In a metric space, let's denote with $B(x,r)$ the open ball of center $x$ and radius $r$ and with $E(x,r)$ the closed ball. While waiting for an official term, let's call naïf a metric space such that $\overline{B(x,r)}=E(x,r)$ holds for all $r>0$ and $x\in X$.

I was answering this question: apparently, there is a theorem according to which in a compact naïf metric space (open) balls are always connected.

When it came to providing examples of non-compact naïf metric spaces with a disconnected open ball, all I could think of was $\Bbb Q$. However, I was wondering

Is there a naïf complete metric space with a disconnected open ball?

Sneaky bonus question: is there a naïf complete metric space with a disconnected closed ball? $\ddot\smile$

As a preliminary observation, by virtue of that theorem the counterexample-ball cannot be relatively compact. Therefore, closed subspaces of $\Bbb R^n$ with the induced metric won't make good counterexamples.

Looking for spaces where no closed ball is compact - say, an appropriate closed subset of $\ell^2$ or $L^\infty$ - seems the most natural choice, but nothing is occurring to me right now.

Warning: For the sake of clarity, the following conditions are deceivingly similar to naïveté on paper, but they are not the same thing:

  1. "Every open ball is closed": balls that are closed sets are not necessarily closed balls. In fact, the only naïf metric space where this condition holds is the singleton, because we'd need $B(x,r)=\overline{B(x,r)}=E(x,r)$, which always fails for $r=d(x,y)$.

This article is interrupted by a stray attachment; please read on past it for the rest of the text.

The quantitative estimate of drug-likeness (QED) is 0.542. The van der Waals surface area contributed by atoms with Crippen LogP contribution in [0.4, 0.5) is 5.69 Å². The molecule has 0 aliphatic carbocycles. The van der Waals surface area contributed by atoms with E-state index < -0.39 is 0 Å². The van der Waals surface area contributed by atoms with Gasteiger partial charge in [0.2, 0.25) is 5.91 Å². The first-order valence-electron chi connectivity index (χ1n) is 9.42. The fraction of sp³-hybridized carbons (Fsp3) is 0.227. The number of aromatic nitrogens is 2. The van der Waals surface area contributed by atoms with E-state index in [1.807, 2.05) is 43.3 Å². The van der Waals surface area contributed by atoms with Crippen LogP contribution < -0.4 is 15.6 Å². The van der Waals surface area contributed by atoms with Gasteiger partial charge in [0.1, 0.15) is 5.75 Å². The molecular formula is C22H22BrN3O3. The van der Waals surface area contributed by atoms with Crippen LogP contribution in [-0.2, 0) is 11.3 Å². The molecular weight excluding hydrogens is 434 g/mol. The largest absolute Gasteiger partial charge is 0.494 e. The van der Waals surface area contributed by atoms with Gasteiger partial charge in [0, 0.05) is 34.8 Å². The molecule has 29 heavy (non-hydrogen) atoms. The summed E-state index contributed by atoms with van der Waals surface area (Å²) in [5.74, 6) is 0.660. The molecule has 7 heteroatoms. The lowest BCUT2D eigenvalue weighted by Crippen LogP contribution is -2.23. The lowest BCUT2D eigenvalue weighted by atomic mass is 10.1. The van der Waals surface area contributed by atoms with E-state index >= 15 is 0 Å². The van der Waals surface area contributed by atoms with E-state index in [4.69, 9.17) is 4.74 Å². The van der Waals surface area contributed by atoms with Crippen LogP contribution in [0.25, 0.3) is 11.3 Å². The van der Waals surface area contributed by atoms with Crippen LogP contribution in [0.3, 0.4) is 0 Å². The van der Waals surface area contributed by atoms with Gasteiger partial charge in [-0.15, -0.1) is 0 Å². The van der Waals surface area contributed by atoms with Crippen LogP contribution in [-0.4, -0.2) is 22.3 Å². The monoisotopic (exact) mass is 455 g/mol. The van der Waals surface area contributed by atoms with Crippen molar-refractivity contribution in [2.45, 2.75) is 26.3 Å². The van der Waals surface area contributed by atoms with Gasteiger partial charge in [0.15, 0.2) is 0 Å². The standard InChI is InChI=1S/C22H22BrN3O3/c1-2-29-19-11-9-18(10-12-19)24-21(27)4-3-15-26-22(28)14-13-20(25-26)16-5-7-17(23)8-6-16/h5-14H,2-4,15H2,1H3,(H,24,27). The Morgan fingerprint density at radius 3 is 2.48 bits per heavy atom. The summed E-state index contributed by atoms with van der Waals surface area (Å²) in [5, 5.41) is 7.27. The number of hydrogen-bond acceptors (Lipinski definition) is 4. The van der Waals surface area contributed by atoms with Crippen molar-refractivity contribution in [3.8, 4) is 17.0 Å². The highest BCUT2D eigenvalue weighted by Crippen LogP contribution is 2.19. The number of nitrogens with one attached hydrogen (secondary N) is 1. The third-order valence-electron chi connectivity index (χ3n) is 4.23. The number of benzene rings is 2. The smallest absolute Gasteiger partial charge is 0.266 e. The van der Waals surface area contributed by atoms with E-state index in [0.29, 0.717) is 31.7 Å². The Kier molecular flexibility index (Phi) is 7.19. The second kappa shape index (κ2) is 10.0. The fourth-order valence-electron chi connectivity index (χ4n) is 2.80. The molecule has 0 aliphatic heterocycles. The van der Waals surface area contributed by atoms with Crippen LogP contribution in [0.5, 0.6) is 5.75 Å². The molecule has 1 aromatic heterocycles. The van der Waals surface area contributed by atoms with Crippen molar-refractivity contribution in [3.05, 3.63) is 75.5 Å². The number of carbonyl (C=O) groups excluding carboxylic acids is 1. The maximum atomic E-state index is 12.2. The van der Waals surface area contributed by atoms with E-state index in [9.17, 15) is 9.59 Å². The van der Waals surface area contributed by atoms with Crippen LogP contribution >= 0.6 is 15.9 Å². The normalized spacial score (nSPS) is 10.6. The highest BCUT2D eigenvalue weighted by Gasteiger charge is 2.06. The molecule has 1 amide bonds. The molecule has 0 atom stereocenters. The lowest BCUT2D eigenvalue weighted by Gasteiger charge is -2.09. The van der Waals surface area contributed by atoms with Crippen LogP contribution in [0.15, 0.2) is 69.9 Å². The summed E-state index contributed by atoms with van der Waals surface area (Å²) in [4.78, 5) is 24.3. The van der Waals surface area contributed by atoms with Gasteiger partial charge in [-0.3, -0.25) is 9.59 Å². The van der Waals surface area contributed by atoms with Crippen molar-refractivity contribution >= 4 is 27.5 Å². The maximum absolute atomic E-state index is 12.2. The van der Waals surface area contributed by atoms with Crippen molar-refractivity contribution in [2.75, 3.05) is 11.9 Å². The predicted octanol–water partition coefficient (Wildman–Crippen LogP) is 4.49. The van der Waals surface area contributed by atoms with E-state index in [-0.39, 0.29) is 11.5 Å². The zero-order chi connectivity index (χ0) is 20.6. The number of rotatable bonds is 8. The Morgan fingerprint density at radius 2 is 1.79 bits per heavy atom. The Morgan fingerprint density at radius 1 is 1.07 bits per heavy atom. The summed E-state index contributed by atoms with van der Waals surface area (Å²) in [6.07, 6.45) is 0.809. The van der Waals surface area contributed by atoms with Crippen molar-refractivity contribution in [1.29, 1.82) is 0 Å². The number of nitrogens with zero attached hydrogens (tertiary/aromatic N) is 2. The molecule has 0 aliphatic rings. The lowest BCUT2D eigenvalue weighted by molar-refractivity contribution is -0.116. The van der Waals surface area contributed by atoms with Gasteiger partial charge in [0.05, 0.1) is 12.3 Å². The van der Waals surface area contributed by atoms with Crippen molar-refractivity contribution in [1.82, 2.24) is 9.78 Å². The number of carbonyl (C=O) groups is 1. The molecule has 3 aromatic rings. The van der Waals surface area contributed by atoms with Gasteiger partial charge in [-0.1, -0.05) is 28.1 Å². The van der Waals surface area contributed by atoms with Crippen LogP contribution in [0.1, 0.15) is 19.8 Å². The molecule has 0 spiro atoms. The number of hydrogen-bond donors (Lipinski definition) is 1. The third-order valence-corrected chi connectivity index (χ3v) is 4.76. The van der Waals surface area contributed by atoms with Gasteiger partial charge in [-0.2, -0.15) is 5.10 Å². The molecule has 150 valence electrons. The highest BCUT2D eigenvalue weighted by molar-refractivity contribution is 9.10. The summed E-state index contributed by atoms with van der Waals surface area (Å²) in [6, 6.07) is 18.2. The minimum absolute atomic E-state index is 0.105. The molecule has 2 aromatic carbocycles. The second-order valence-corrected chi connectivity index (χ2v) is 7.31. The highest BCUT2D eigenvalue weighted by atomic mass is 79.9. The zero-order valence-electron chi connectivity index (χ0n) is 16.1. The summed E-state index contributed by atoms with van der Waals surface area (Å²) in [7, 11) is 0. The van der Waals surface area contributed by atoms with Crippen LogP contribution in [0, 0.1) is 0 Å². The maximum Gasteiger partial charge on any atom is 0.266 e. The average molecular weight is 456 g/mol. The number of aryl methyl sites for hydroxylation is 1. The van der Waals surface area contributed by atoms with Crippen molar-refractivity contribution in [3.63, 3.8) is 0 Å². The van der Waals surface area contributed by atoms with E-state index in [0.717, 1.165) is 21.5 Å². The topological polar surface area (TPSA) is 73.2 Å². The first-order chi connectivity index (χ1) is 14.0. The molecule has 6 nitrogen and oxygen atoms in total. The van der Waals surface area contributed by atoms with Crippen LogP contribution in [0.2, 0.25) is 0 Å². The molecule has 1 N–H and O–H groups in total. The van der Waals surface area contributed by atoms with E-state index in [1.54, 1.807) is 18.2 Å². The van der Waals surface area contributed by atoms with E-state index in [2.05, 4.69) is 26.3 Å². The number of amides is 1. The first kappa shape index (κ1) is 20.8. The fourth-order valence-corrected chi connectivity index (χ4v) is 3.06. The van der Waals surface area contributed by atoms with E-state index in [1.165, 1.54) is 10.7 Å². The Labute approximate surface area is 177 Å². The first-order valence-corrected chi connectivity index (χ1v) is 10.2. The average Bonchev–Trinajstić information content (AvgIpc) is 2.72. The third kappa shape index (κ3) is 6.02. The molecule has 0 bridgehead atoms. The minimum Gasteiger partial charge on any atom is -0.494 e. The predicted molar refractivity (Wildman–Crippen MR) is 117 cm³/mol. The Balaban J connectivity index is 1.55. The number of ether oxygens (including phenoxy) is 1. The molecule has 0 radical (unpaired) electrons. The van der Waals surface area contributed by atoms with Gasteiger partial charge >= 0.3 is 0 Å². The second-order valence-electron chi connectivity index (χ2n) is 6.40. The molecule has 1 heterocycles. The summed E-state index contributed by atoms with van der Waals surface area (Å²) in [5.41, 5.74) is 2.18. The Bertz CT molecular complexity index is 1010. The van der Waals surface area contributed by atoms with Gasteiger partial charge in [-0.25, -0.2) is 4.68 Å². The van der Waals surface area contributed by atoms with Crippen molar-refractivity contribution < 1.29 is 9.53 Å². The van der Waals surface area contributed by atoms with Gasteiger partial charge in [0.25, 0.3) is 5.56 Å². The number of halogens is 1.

2. "The closure of any open ball is a closed ball": same center and radius are needed. $\Bbb N$ with the standard distance satisfies this, but it is not naïf because $\overline{B(x,n)}\ne E(x,n)$ for all positive integers $n$.

However: This criterion describes an equivalent condition to naïveté: "A metric space is naïf if and only if for all $r>0$ and for all $x\ne y\in X$ there is $z\in X$ such that $d(y,z)<\varepsilon$ and $d(x,y)>d(x,z)$".


I think that the complete Erdös space $E_c$ is a candidate. This consists of all sequences $(x_n) \in \ell_2$ such that $x_n \in \{0\} \cup \{ \frac{1}{k}: k \in \mathbb{N}^+ \}$ for all $n$, in the subspace topology.

This is complete one-dimensional and totally disconnected. I think that is "naïf" too (please check).

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    $\begingroup$ Note: just being ultrametric doesn't guarantee that $\overline{B(x,r)} = E(x,r)$; for example, this isn't true in the $p$-adics. It might hold here, but it doesn't follow simply from the ultrametric property, so you might want to provide an argument for that statement. $\endgroup$ – Stahl Jan 29 '17 at 19:26
  • $\begingroup$ You're quite right, I misread the wikipedia entry. it holds here for all radii not equal to some $\frac{1}{2^k}$, though, not for all $r$, just for a base of balls. Open balls are all closed and closed balls are also open. $\endgroup$ – Henno Brandsma Jan 29 '17 at 20:09
  • $\begingroup$ @G.Sassatelli I changed the answer ,so please revisit $\endgroup$ – Henno Brandsma Jan 30 '17 at 18:17
  • $\begingroup$ @HennoBrandsma I saw it. I'm checking with this criterion. It is promising. $\endgroup$ – user228113 Jan 30 '17 at 19:32
  • $\begingroup$ @HennoBrandsma I fear it is not naïf, though: if you consider for the criterion I linked $\varepsilon=\frac16$ and the sequences $x=(1,0,0,\cdots)$ and $y=\left(\frac12,0,0,\cdots\right)$, you have that $\lVert z-y\rVert <\frac16\implies z_1=\frac12$. However, this means that $\lVert z-x\rVert\ge \frac12=\lVert x-y\rVert$. $\endgroup$ – user228113 Jan 30 '17 at 19:48

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